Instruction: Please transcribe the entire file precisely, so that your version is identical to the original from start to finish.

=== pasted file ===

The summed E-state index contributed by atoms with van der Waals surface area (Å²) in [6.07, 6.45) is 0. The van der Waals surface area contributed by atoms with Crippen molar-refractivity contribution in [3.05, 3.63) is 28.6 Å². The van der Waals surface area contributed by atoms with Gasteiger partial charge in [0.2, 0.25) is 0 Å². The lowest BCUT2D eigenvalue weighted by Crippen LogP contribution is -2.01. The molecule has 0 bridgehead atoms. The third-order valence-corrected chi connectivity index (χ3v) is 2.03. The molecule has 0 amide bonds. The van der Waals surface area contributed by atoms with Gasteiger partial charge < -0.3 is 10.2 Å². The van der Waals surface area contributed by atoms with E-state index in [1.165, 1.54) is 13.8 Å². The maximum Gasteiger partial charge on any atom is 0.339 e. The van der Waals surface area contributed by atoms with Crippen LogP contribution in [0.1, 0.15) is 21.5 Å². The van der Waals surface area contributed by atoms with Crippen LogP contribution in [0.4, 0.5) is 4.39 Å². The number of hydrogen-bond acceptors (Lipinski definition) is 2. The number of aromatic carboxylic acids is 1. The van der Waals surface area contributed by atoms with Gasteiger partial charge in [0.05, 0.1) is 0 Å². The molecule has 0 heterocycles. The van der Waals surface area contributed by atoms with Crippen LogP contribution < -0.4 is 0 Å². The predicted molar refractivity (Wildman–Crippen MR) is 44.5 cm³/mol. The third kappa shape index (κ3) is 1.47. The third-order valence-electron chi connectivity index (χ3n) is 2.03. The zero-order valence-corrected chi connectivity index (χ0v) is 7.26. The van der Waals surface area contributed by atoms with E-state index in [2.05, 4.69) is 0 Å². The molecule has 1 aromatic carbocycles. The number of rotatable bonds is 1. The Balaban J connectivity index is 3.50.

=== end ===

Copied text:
The summed E-state index contributed by atoms with van der Waals surface area (Å²) in [6.07, 6.45) is 0. The van der Waals surface area contributed by atoms with Crippen molar-refractivity contribution in [3.05, 3.63) is 28.6 Å². The van der Waals surface area contributed by atoms with Gasteiger partial charge in [0.2, 0.25) is 0 Å². The lowest BCUT2D eigenvalue weighted by Crippen LogP contribution is -2.01. The molecule has 0 bridgehead atoms. The third-order valence-corrected chi connectivity index (χ3v) is 2.03. The molecule has 0 amide bonds. The van der Waals surface area contributed by atoms with Gasteiger partial charge < -0.3 is 10.2 Å². The van der Waals surface area contributed by atoms with E-state index in [1.165, 1.54) is 13.8 Å². The maximum Gasteiger partial charge on any atom is 0.339 e. The van der Waals surface area contributed by atoms with Crippen LogP contribution in [0.1, 0.15) is 21.5 Å². The van der Waals surface area contributed by atoms with Crippen LogP contribution in [0.4, 0.5) is 4.39 Å². The number of hydrogen-bond acceptors (Lipinski definition) is 2. The number of aromatic carboxylic acids is 1. The van der Waals surface area contributed by atoms with Gasteiger partial charge in [0.05, 0.1) is 0 Å². The molecule has 0 heterocycles. The van der Waals surface area contributed by atoms with Crippen LogP contribution < -0.4 is 0 Å². The predicted molar refractivity (Wildman–Crippen MR) is 44.5 cm³/mol. The third kappa shape index (κ3) is 1.47. The third-order valence-electron chi connectivity index (χ3n) is 2.03. The zero-order valence-corrected chi connectivity index (χ0v) is 7.26. The van der Waals surface area contributed by atoms with E-state index in [2.05, 4.69) is 0 Å². The molecule has 1 aromatic carbocycles. The number of rotatable bonds is 1. The Balaban J connectivity index is 3.50.